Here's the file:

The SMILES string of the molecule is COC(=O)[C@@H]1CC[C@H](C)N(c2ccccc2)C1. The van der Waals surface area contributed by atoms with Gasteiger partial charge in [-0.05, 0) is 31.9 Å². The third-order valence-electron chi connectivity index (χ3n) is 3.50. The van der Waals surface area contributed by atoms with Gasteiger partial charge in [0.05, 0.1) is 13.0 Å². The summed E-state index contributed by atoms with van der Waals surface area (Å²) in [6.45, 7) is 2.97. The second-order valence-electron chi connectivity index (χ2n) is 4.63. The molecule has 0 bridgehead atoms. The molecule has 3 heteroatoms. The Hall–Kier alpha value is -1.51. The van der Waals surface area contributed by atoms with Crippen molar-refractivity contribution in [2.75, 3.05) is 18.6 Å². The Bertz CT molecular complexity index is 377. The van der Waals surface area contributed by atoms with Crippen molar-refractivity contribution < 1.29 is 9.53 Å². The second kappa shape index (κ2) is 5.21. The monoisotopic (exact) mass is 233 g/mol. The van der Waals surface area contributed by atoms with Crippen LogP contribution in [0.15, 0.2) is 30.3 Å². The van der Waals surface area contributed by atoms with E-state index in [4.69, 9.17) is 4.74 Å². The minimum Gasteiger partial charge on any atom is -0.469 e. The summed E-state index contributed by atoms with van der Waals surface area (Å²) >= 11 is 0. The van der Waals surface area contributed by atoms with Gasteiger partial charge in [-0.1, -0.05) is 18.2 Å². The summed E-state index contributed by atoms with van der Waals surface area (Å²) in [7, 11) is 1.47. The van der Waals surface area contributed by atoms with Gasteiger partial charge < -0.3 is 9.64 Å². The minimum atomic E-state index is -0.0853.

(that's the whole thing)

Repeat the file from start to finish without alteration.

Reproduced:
The SMILES string of the molecule is COC(=O)[C@@H]1CC[C@H](C)N(c2ccccc2)C1. The van der Waals surface area contributed by atoms with Gasteiger partial charge in [-0.05, 0) is 31.9 Å². The third-order valence-electron chi connectivity index (χ3n) is 3.50. The van der Waals surface area contributed by atoms with Gasteiger partial charge in [0.05, 0.1) is 13.0 Å². The summed E-state index contributed by atoms with van der Waals surface area (Å²) in [6.45, 7) is 2.97. The second-order valence-electron chi connectivity index (χ2n) is 4.63. The molecule has 0 bridgehead atoms. The molecule has 3 heteroatoms. The Hall–Kier alpha value is -1.51. The van der Waals surface area contributed by atoms with Crippen molar-refractivity contribution in [2.75, 3.05) is 18.6 Å². The Bertz CT molecular complexity index is 377. The van der Waals surface area contributed by atoms with Crippen molar-refractivity contribution < 1.29 is 9.53 Å². The second kappa shape index (κ2) is 5.21. The monoisotopic (exact) mass is 233 g/mol. The van der Waals surface area contributed by atoms with Crippen LogP contribution in [0.15, 0.2) is 30.3 Å². The van der Waals surface area contributed by atoms with E-state index in [4.69, 9.17) is 4.74 Å². The minimum Gasteiger partial charge on any atom is -0.469 e. The summed E-state index contributed by atoms with van der Waals surface area (Å²) >= 11 is 0. The van der Waals surface area contributed by atoms with Gasteiger partial charge in [-0.1, -0.05) is 18.2 Å². The summed E-state index contributed by atoms with van der Waals surface area (Å²) in [7, 11) is 1.47. The van der Waals surface area contributed by atoms with Gasteiger partial charge < -0.3 is 9.64 Å². The minimum atomic E-state index is -0.0853.